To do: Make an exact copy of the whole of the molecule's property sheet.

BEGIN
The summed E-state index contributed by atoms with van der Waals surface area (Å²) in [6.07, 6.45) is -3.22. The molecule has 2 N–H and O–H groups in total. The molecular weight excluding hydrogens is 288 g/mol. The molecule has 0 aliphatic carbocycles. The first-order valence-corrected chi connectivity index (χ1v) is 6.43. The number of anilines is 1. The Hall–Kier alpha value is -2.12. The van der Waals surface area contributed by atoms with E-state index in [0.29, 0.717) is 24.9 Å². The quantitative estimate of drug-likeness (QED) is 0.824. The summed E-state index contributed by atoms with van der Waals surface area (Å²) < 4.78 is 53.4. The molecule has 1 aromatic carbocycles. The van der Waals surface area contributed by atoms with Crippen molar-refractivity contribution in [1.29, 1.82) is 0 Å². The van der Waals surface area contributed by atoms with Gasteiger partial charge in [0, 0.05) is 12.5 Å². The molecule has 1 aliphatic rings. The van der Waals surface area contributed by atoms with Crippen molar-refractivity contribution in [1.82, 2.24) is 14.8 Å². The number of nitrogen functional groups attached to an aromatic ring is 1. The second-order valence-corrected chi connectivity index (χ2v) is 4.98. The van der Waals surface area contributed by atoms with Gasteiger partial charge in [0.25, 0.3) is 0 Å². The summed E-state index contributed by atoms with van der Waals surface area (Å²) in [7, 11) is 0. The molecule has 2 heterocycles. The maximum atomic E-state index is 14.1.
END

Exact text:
The summed E-state index contributed by atoms with van der Waals surface area (Å²) in [6.07, 6.45) is -3.22. The molecule has 2 N–H and O–H groups in total. The molecular weight excluding hydrogens is 288 g/mol. The molecule has 0 aliphatic carbocycles. The first-order valence-corrected chi connectivity index (χ1v) is 6.43. The number of anilines is 1. The Hall–Kier alpha value is -2.12. The van der Waals surface area contributed by atoms with E-state index in [0.29, 0.717) is 24.9 Å². The quantitative estimate of drug-likeness (QED) is 0.824. The summed E-state index contributed by atoms with van der Waals surface area (Å²) < 4.78 is 53.4. The molecule has 1 aromatic carbocycles. The van der Waals surface area contributed by atoms with Crippen molar-refractivity contribution in [1.29, 1.82) is 0 Å². The van der Waals surface area contributed by atoms with Gasteiger partial charge in [0, 0.05) is 12.5 Å². The molecule has 1 aliphatic rings. The van der Waals surface area contributed by atoms with Crippen molar-refractivity contribution in [1.82, 2.24) is 14.8 Å². The number of nitrogen functional groups attached to an aromatic ring is 1. The second-order valence-corrected chi connectivity index (χ2v) is 4.98. The van der Waals surface area contributed by atoms with Gasteiger partial charge in [0.25, 0.3) is 0 Å². The summed E-state index contributed by atoms with van der Waals surface area (Å²) in [7, 11) is 0. The molecule has 2 heterocycles. The maximum atomic E-state index is 14.1.